|Vol. 14 No. 8 August 2012||
You are given a picture. A school teacher asks, “What is it?” Your first response might be, “I’m not quite sure.” It is not too difficult to describe, but harder to identify. Different folks might have different ideas. However, to the one who made it, it represents only one thing – a train approaching as it comes through a tunnel. This information affects one’s future answer if asked again.
A passage from Scripture is read. A Bible class teacher asks, “What does this verse mean to you?” This form of question makes it subjective. Fifty people might have fifty different answers. Forty-nine of them may be well “off the mark,” but none are considered incorrect since it was prefaced by what it means “to you.” If it means a certain thing to me does it necessarily follow that is what it means to God? A what-it-means-to-me subjective approach to Scripture has contributed to a divisive, denominational and unbiblical approach to Christianity.
Rather, the Scriptures are designed to be approached in an objective way. God has revealed His message through Jesus, His apostles and additional penmen of Scripture via the Holy Spirit. The sense is vitally important. God is communicating the same message to every living individual. To God, the Author of the Holy Bible, a passage has its meaning. God wants every one of us to see what He is communicating to us. God wants us all to believe what He believes. Is God wrong? No way.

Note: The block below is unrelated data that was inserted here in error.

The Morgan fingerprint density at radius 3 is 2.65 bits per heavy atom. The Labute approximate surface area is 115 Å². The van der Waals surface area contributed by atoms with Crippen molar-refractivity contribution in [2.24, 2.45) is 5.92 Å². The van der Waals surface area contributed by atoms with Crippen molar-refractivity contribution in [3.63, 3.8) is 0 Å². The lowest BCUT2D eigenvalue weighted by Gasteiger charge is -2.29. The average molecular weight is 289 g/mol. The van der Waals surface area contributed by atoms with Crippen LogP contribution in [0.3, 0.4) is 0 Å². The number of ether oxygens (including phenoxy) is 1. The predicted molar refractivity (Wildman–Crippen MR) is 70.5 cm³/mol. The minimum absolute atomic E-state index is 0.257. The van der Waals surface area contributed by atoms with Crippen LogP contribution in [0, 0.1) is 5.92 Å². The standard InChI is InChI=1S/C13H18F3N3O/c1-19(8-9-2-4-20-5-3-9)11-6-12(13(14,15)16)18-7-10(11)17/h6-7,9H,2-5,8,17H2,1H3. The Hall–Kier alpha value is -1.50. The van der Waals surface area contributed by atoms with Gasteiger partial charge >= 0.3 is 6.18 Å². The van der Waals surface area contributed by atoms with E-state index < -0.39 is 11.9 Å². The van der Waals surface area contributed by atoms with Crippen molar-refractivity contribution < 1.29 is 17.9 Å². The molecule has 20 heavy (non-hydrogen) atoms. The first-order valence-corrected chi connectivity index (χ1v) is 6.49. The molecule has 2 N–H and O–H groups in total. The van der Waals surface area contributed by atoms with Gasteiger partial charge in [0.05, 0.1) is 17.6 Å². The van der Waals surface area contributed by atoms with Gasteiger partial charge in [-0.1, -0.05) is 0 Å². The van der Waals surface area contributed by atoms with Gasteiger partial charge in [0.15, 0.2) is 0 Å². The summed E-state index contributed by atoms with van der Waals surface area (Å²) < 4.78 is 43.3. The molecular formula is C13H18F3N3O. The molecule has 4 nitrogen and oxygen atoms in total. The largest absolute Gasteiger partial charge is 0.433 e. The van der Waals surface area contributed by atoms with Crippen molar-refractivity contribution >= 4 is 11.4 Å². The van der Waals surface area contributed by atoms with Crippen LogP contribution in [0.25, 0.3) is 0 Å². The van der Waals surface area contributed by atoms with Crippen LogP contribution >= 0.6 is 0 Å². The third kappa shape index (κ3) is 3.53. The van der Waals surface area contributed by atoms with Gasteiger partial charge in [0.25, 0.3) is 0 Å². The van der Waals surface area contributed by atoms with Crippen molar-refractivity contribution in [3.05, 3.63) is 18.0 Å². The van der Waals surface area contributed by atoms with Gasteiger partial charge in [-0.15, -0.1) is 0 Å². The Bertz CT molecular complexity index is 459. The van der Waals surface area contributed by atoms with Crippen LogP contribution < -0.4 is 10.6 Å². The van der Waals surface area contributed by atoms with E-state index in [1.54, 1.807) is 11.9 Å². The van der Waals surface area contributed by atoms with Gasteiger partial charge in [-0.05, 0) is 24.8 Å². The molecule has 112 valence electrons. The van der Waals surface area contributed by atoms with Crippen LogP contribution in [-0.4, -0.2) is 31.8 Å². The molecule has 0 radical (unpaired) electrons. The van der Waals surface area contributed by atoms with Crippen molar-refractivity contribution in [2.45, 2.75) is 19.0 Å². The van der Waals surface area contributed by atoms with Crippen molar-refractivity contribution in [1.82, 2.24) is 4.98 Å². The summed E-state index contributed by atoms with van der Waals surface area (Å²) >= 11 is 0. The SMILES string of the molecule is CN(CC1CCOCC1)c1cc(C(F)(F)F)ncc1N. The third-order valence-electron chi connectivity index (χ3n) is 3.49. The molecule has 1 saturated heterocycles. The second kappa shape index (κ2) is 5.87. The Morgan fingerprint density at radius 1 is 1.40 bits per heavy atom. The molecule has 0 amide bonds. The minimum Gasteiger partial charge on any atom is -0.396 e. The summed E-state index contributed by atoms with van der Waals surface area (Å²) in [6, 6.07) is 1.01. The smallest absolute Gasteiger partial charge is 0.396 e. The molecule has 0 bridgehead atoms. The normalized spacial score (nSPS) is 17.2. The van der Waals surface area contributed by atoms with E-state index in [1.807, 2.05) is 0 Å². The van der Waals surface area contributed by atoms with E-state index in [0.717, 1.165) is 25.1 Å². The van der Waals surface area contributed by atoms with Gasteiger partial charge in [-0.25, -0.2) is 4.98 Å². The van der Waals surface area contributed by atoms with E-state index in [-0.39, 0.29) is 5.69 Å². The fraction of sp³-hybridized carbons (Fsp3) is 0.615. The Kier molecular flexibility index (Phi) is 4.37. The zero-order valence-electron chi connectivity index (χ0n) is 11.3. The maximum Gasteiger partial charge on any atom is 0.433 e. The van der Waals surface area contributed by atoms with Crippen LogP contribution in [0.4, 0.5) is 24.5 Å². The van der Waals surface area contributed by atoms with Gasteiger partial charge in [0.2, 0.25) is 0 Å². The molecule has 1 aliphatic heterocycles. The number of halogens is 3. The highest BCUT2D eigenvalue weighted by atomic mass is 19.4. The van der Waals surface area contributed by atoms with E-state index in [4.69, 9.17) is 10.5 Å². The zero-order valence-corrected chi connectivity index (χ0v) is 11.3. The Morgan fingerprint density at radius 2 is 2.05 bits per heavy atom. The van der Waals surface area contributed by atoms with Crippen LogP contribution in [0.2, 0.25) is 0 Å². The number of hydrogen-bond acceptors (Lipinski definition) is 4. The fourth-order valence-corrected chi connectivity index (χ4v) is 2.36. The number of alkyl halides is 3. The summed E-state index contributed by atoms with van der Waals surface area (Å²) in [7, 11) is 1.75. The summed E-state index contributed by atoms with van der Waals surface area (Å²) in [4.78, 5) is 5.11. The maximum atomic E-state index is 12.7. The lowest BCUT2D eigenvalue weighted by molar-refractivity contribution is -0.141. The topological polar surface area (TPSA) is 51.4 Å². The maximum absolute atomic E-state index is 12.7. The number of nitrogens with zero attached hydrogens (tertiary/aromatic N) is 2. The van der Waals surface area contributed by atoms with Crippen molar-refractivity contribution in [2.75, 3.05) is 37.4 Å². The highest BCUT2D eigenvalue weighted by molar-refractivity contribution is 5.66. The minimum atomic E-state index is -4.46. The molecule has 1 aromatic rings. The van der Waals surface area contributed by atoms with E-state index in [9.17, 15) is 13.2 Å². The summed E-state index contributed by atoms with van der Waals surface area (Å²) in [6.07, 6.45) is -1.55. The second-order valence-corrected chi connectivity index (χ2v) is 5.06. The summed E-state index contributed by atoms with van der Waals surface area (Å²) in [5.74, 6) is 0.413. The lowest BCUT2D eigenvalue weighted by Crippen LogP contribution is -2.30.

God does not alter His thinking or His criteria for judgment to conform to what a Bible passage means to me. Rather, He wants us to alter our way of thinking to conform to His (cf. 2 Peter 3:18).